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Canadians are clearly believers when it comes to racking up loyalty rewards points.

Nearly three-quarters of us – 72% to be exact – carry at least one credit card that offers a rewards program, according to recent TD Canada Trust research. For more than eight out of 10 cardholders, loyalty perks are a big priority when selecting a card.

However, figuring out exactly how to use those miles or points so you're not simply wasting them can be a bit confusing. For instance, you can convert points into cash, buy gift cards, book a holiday, transfer them into other loyalty programs or simply buy the bike you’ve had your eye on for a long time.

But what’s a point really worth? With cash back credit cards, the reward you earn is clear: it’s always a percentage of every dollar spent. With other types of rewards though, it’s all about the dollar value of the rewards earned.

Make Sure You’re Getting a Decent Deal

For most programs, a reward mile is going to be worth between one and two cents but that value can vary widely depending on how you choose to redeem it. If you’re getting much less than that, you’re missing out on a big chunk of value.

To see where you stand, divide the cash price of whatever you’re buying by the reward’s cost. For example, if you bought an Air Canada ticket that would have cost $369 with 25,000 miles, you would divide $369 by 25,000 – which works out to about 1.5 cents per mile.

If you’re unhappy with what you're getting, it may be worth it to take a look at other cards. For an annual fee, cards such as the Scotiabank Passport Visa, the TD First Class Travel Visa Infinite card or the Scotiabank Gold American Express card will give you reward returns between 4% and 5% of every dollar you spend – a high ratio in comparison to other cards. For no annual fee, the Capital One Aspire Travel Platinum MasterCard and many various MBNA MasterCards will give you travel rewards as well but for only 1% of every dollar spent.

According to the TD survey, travel rewards such as flights, car rentals and bus or train tickets are the most common redemptions – redeemed more than 40 of the time. But non-travel items like cash credits and grocery purchases are also very popular, and are redeemed anywhere from 30% to 35% of the time.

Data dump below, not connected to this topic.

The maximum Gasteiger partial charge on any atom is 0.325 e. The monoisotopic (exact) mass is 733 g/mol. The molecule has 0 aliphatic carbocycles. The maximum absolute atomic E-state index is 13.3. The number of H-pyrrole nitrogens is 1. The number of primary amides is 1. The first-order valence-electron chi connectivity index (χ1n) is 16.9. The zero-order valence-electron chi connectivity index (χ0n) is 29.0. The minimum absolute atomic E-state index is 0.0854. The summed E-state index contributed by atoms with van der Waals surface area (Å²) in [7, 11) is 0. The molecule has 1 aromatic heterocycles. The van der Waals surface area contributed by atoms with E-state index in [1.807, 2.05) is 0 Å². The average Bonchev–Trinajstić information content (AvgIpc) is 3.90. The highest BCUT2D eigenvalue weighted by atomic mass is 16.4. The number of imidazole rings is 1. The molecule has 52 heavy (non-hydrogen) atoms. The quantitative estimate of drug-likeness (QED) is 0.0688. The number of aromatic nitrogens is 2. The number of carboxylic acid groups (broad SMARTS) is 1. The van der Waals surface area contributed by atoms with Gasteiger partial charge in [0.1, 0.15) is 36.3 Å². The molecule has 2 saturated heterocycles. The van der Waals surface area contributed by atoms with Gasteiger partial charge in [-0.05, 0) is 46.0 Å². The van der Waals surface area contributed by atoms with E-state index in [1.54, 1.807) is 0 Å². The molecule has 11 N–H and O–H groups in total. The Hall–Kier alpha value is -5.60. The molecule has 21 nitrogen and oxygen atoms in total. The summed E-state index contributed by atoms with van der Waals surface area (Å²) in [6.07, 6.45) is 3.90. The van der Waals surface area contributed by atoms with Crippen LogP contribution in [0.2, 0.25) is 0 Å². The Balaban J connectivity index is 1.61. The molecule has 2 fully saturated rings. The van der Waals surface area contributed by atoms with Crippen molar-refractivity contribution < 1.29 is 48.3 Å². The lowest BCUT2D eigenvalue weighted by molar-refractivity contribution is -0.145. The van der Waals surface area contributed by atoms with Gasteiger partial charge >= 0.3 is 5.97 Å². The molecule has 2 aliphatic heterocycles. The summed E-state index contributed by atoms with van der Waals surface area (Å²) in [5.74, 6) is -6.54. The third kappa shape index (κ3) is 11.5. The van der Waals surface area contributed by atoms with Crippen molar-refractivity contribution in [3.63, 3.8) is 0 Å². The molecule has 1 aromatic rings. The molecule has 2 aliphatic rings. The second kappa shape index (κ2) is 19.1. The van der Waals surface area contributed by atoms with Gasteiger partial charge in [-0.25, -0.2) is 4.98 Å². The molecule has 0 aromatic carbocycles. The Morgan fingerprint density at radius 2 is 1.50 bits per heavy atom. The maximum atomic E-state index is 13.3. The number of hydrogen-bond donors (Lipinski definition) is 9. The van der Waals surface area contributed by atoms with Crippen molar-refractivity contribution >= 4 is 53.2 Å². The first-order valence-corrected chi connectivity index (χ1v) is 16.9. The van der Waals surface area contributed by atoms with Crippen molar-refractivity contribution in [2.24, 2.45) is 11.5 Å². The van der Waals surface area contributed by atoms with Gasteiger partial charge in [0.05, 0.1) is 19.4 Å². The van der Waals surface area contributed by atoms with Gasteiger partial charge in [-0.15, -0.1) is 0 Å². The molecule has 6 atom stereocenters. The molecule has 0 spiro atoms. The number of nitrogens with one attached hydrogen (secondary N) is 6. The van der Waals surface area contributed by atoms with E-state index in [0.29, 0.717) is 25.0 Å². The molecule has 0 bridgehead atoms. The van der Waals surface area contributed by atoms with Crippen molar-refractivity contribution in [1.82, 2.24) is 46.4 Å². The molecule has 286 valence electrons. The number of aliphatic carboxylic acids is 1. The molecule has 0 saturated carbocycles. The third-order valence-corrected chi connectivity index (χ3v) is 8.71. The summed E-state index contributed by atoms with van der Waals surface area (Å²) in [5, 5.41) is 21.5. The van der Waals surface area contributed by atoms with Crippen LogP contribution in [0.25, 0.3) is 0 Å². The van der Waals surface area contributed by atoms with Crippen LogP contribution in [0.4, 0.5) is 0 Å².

Get Someone Else to Do the Work

Whatever you do, don't use your points to buy gift cards or merchandise, suggests Avery Campbell, the founder of Awarding Canada. He says you get the best bang for your buck by using points to book international business or first-class travel.

Many people assume that if their airline tells them there are no award seats available, then that’s the way things are. But an award booking service can often find the seats that don’t appear to exist, Campbell maintains. For a fee of $125, his travel concierge service will piece together an itinerary in business or first class, helping you avoid expensive taxes and fees on your reward bookings.

He, and other similar services such as Easy Award Booking, can also help you stretch your miles further by taking maximum advantage of flexible routing rules such as layovers and open-jaws.

Maybe Someone Else Can Use your Points Instead?

Know someone who’s heading to school in September? How about swapping some unused credits for HigherEdPoints which can then be applied towards tuition, residence, meal plan fees or even to pay back student loans at participating institutions? While the valuation ratio is probably not the greatest, the program is likely to appeal to parents or grandparents looking to giving family members a helping hand.

Another option is donating your points. With the economy leaving many feeling financially squeezed, it’s often tough to find the cash to support your favourite charity. This is an easy and economical way to help others. Donating your Air Miles allows non-profit organizations like Amnesty International or Special Olympics Canada to access airline seats to fly people in need, or book them into a hotel room.

Or perhaps you’d like your points to help out a cause closer to home. The Ottawa Humane Society, for example, uses the points it receives from sponsors to purchase prizes that are then raffled or sold to raise cash.

Want to find a travel rewards card that can fly you to your dream destination and help a charity close to your heart?

Gordon Powers

A long-time fund company executive, Gordon Powers now heads up the Affinity Group, a consulting firm focusing on retirement readiness. Gordon was a columnist for the Globe & Mail and Morningstar for many years and is also currently a columnist for Investment Executive, Canada’s national newspaper for financial advisors.

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